Studio A’s control room at Jungle CityDuring this century and the one preceding, New York City has been a firsthand witness to the ebb and flow of the international music scene and, since the 1980s, some might say the Big Apple has served as a “canary in a coalmine” for the broader recording studio industry at large. While the last couple of decades have been tough on some of New York’s larger commercial studios, the ones that have survived—and indeed thrived— have taken it on themselves to offer something totally unique.
New York’s latest sonic gem is Jungle City Studios, located on two floors in a luxury office building in the city’s High Line district. It was designed and built at an expense of no less than $6 million and boasts 4,800 square feet of real estate amidst soaring ceilings and breathtaking views of New York City. The facility’s owner, Ann Mincieli, has been Alicia Keys’ engineer/ album coordinator and studio director for over a decade and has worked with top artists, including Coldplay, Usher and Jay-Z. Her extensive production and engineering experience has given her the opportunity to work in many of the world’s top shelf recording studios—places like Polygon Studios in Toulouse, France; ICP Studios in Belgium; Record Plant in Los Angeles; and Record Plant and The Hit Factory in New York.
Studio A’s live roomMincieli has taken the best of her experiences from these recording environments and others, and incorporated them into a facility designed to take the destination studio to a new level. “New York City is where music culture lives and breathes,” she observes. “I basically wanted to take the best attributes of other studios I’ve worked in and combine them with all the things I love about art and culture. When you do something on this scale, you have to make all the odds in your favor.”
Over the course of the project, which took approximately three years to design and build, Mincieli says that the most important decision was the location and building selection. “If I didn’t find this particular building, I wouldn’t have done it,” she observes. “Jungle City is located in a brand-new building located in a hip, up-and-coming area of New York. It has underground parking, is located next to a nice hotel and each room was enclosed in glass.”
The abundance of glass not only provided stunning, panoramic views of Manhattan throughout the facility, but according to designer John Storyk of Walters Storyk Design Group (WSDG), also provided an acoustic challenge. “We had a lot of hard surfaces to deal with, including the glass itself and, of course, the hardwood floor,” recalls Storyk. “To overcome these challenges, we covered an entire wall in Studio A—the signature room—with custom perforated wood products from Europe to give us the broadband absorption characteristics that we needed. We also used these surfaces to create an interesting architectural statement when combined with lighting.”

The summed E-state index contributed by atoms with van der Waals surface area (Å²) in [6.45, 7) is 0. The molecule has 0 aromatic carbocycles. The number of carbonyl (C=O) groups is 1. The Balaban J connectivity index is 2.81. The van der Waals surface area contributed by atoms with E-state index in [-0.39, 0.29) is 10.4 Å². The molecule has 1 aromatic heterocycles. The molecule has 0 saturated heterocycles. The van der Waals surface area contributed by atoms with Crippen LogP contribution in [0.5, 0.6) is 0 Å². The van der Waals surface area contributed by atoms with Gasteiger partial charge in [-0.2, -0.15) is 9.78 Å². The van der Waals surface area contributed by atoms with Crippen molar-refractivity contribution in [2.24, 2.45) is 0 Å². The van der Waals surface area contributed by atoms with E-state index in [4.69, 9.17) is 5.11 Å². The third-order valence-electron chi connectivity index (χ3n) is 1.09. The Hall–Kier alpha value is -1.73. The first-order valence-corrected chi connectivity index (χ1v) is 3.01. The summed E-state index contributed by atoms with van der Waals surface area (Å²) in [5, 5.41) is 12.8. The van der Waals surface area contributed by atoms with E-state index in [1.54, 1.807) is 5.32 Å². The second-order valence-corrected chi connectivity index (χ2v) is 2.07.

WSDG, assisted by project manager Joshua Morris, also helped increase the visual communication between Studio A’s control room and live room by encasing the custom Augspurger Dual 15 Vertical main speakers in a glass speaker baffle. “This is only the second time we have done this, and it created a kind of transparent ‘wall of sound’ between the live and control rooms, maximizing the overall impact of the studios’ expansive North and South picture windows.” In addition to the custom Augspurger monitors, the facility also features Genelec 1031As, Yamaha NS10Ms, ProAcs and Adams Ax7s.
If the panoramic views of New York City and remarkable acoustics weren’t enough, Jungle City is also now home to one of the most coveted recording consoles in the world: a circa 1968 EMI TGI 12345 Mark III that has been fully restored. One of only 20 ever made, the TGI 12345 is the same kind of console that inhabited Abbey Road Studios in the late ’60s and early ’70s, desks used to record such classics as Pink Floyd’s The Dark Side of the Moon. “I have always dreamed of owning an EMI console,” comments Mincieli. “It is difficult to find a single module, so the fact that I have an entire console complete with 18 mic pres, compressors, EQs and bussing is pretty amazing. You can sum and mix off it if you want to go back in time.”
Combining the best of new and vintage, the EMI console is accompanied by a 48-input SSL Duality SE console with total recall in its main control room. In addition, there are two other dedicated production suites: one centered on an Avid Pro Tools Icon D-Control, the other on a Euphonix S5 Fusion Console. As one might expect, Jungle City also has the latest software tools and a full complement of new and vintage outboard gear throughout the facility, including Neve, API and Chandler preamplifiers, Universal Audio and Tube- Tech compressors and many others.
In creating Jungle City, Storyk thinks that Mincieli has combined the best of old and new: “This studio is modern and contemporary, but still intimate and cozy. It is like a customized home studio, but inside a very modern, state-of-the-art facility.” The customized treatments are evident throughout the interior, which includes special touches like Louis Vuitton fabrics, programmable LED mood lighting, custom molding and many other items. Interior designer Beth Walters of WSDG worked closely with Mincieli to select and coordinate the fabrics, colors and other flourishes that highlight Jungle City’s interior.
“Making music is about inspiration, and people love being in touch with that,” Mincieli concludes. “I want everyone and anyone to record here. The idea is to bring the recording community back to the city. I felt like New York was kind of missing that.”
Jeff Touzeau is a regular contributor to Pro Sound News. His latest book is The Green Musician’s Guide: Sound Ideas for a Sound Planet.